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Madoff’s Wall Street Schemes Snare Several Prominent Investors

The size of the scandal surrounding Wall Street trader Bernard Madoff's alleged fraud continues to unravel, drawing in charities, foundations and top investors. Mort Zuckerman, the head of a charitable trust caught up in the schemes, and an SEC analyst offer insight.

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  • JUDY WOODRUFF:

    The size of the scandal surrounding Bernard Madoff's alleged fraud is beginning to come into sharp and painful relief.

    The heralded investment manager and former head of the Nasdaq Stock Exchange stands accused of bilking investors of up to $50 billion.

    Many Madoff clients were residents of Palm Beach, Florida, where the investor has a home. Joan and Arnold Sinkin were among Madoff's less well-heeled investors, and their nest egg is now gone.

  • ARNOLD SINKIN, retiree:

    This is what they refer to as the golden years, where you retire and you try and enjoy life, and then you get wiped out in 48 hours.

  • JUDY WOODRUFF:

    Madoff's pyramid scheme covered its losses by paying out fictional investment gains to older clients with money taken from new clients. Over the years, Madoff had cultivated a long list of wealthy investors seduced by his impressive, but fake track record of consistent returns.

    In addition to private investors, the fraud has also affected charitable groups. One has already been forced to close. Foundations run by the Nobel Prize-winning author Elie Weisel, New Jersey Senator Frank Lautenberg, and director Steven Spielberg have acknowledged losses.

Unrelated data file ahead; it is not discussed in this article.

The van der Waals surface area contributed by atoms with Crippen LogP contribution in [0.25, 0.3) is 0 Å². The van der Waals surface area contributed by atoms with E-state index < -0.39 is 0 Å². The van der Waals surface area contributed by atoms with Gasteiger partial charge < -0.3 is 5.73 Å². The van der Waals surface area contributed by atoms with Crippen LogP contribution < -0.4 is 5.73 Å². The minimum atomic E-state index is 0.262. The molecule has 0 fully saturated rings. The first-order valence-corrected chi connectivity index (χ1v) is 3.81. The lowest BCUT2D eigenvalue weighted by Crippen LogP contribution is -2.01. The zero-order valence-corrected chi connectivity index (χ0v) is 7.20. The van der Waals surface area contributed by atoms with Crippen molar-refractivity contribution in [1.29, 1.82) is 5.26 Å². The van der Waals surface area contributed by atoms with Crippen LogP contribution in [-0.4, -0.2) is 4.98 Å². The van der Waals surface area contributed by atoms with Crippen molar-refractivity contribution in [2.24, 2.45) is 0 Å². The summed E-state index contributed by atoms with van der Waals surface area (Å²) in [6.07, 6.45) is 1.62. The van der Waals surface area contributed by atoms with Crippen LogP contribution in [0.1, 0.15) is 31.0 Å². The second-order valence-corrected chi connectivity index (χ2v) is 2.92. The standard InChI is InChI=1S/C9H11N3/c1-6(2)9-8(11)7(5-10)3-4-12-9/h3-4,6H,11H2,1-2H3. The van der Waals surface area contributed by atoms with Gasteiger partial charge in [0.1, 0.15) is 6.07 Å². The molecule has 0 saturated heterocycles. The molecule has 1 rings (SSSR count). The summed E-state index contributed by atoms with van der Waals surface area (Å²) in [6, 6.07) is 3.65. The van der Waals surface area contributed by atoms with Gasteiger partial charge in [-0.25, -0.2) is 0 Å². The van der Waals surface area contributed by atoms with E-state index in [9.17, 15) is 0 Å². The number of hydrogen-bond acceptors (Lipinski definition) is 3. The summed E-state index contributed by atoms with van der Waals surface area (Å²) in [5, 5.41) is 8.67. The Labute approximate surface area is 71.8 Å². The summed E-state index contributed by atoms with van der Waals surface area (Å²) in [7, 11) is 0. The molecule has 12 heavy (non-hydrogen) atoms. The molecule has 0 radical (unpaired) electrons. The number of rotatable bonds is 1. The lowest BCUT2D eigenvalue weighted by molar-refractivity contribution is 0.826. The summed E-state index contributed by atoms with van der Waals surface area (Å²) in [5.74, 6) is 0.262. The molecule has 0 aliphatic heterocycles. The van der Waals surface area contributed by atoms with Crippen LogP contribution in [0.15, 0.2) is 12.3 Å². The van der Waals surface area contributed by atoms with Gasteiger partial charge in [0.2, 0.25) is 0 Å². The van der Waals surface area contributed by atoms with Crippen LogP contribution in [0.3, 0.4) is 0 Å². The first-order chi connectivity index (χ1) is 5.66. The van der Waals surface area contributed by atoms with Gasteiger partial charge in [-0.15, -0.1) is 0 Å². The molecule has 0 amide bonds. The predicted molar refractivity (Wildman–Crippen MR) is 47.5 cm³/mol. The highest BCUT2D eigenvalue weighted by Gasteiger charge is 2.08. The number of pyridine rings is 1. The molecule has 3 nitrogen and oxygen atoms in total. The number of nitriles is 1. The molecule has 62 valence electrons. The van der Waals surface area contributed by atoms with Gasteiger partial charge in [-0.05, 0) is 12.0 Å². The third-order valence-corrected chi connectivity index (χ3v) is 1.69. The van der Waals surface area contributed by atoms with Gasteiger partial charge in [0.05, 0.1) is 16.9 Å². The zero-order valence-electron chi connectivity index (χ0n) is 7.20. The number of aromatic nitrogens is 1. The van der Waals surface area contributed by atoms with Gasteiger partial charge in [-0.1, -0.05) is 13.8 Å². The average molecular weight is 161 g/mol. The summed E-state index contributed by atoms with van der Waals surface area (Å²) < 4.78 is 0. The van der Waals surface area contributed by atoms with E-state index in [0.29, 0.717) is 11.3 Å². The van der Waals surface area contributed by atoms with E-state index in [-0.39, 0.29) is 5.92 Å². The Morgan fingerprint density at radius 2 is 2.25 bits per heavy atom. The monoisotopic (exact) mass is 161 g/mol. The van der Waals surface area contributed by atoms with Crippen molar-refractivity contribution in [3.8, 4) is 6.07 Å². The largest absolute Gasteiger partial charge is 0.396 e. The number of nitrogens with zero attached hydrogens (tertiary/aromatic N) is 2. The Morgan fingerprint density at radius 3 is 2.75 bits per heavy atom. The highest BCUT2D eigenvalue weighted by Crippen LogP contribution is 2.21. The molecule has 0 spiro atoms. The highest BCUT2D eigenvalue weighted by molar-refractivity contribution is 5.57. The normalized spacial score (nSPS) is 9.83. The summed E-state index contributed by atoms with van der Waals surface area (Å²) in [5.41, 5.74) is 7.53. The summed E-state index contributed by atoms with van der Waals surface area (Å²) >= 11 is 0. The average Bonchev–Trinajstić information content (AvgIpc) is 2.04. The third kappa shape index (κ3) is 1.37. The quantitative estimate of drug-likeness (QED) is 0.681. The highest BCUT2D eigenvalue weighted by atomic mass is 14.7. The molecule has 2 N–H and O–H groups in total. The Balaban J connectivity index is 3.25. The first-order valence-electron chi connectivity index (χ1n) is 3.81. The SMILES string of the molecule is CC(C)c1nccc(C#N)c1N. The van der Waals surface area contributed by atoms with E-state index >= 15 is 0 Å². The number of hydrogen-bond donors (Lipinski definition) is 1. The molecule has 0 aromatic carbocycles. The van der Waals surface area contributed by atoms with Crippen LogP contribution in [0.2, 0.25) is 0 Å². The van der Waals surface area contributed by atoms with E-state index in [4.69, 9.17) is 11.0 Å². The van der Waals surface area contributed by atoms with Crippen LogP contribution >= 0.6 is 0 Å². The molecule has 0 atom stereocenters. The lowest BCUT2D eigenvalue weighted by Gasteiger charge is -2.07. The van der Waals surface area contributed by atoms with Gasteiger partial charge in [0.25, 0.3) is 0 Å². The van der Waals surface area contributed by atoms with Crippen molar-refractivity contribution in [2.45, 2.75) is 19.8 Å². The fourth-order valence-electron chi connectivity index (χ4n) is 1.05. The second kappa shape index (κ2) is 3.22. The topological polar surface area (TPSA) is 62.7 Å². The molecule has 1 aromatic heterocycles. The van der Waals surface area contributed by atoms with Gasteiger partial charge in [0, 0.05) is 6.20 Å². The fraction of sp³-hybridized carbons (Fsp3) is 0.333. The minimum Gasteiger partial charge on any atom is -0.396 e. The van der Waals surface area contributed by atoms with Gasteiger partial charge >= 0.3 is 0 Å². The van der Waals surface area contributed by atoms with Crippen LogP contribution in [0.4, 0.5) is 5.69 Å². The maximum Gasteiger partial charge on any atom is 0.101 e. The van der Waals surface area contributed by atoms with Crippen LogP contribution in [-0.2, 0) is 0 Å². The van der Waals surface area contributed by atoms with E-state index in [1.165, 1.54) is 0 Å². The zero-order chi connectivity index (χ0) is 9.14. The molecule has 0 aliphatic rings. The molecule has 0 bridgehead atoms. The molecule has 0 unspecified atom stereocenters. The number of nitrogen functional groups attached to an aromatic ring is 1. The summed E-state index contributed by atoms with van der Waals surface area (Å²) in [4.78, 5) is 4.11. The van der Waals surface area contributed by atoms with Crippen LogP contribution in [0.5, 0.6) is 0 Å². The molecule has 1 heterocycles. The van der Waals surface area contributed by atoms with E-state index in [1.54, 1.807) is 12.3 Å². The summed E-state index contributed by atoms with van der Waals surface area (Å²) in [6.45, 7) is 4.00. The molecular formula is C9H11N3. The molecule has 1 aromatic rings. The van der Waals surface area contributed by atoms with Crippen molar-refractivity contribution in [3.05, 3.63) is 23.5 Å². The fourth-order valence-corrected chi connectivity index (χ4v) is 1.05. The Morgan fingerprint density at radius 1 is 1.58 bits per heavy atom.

And some big companies are taking big hits. Banks, like Spain's Banco Santander, the Royal Bank of Scotland, and the French-concerned BNP Paribas are looking at billions in losses.

    For more on those losses and how the alleged fraud continued for so long, we are joined by Jacob Frenkel, a former U.S. criminal prosecutor and enforcement lawyer for the Securities and Exchange Commission. Mr. Frenkel worked at the SEC from 1988 to 1997, but was not involved in any investigations or complaints about Madoff.

    And Mort Zuckerman is editor-in-chief of U.S. News and World Report. He's also chairman and publisher of the New York Daily News. His charitable trust invested money with Madoff that lost $30 million.

    Thank you, gentlemen, both of you for being with us.

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